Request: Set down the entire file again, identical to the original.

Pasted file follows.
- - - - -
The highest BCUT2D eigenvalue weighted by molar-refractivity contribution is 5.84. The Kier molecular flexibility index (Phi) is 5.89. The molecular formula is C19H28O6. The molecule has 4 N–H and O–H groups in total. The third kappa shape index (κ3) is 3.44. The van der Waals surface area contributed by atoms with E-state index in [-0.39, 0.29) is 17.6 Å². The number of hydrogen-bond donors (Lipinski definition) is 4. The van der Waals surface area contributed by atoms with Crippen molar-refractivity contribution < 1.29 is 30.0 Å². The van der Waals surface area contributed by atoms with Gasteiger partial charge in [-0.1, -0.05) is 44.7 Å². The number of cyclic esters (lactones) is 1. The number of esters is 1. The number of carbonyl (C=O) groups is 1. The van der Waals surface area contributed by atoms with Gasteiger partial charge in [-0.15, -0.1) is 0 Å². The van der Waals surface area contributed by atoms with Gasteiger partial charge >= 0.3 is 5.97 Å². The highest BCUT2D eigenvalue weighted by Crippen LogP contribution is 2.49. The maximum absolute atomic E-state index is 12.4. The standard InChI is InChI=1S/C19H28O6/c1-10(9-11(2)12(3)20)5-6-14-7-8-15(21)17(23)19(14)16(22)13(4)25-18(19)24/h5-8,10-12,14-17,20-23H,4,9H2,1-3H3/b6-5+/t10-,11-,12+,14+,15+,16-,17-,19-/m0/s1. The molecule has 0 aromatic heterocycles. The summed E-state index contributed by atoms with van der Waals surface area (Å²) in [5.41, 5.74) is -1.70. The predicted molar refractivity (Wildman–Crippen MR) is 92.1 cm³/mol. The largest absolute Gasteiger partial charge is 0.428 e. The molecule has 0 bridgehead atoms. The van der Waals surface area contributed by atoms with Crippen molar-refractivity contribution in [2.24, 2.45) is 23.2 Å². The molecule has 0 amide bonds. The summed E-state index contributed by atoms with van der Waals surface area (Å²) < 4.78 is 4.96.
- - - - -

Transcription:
The highest BCUT2D eigenvalue weighted by molar-refractivity contribution is 5.84. The Kier molecular flexibility index (Phi) is 5.89. The molecular formula is C19H28O6. The molecule has 4 N–H and O–H groups in total. The third kappa shape index (κ3) is 3.44. The van der Waals surface area contributed by atoms with E-state index in [-0.39, 0.29) is 17.6 Å². The number of hydrogen-bond donors (Lipinski definition) is 4. The van der Waals surface area contributed by atoms with Crippen molar-refractivity contribution < 1.29 is 30.0 Å². The van der Waals surface area contributed by atoms with Gasteiger partial charge in [-0.1, -0.05) is 44.7 Å². The number of cyclic esters (lactones) is 1. The number of esters is 1. The number of carbonyl (C=O) groups is 1. The van der Waals surface area contributed by atoms with Gasteiger partial charge in [-0.15, -0.1) is 0 Å². The van der Waals surface area contributed by atoms with Gasteiger partial charge >= 0.3 is 5.97 Å². The highest BCUT2D eigenvalue weighted by Crippen LogP contribution is 2.49. The maximum absolute atomic E-state index is 12.4. The standard InChI is InChI=1S/C19H28O6/c1-10(9-11(2)12(3)20)5-6-14-7-8-15(21)17(23)19(14)16(22)13(4)25-18(19)24/h5-8,10-12,14-17,20-23H,4,9H2,1-3H3/b6-5+/t10-,11-,12+,14+,15+,16-,17-,19-/m0/s1. The molecule has 0 aromatic heterocycles. The summed E-state index contributed by atoms with van der Waals surface area (Å²) in [5.41, 5.74) is -1.70. The predicted molar refractivity (Wildman–Crippen MR) is 92.1 cm³/mol. The largest absolute Gasteiger partial charge is 0.428 e. The molecule has 0 bridgehead atoms. The van der Waals surface area contributed by atoms with Crippen molar-refractivity contribution in [2.24, 2.45) is 23.2 Å². The molecule has 0 amide bonds. The summed E-state index contributed by atoms with van der Waals surface area (Å²) < 4.78 is 4.96.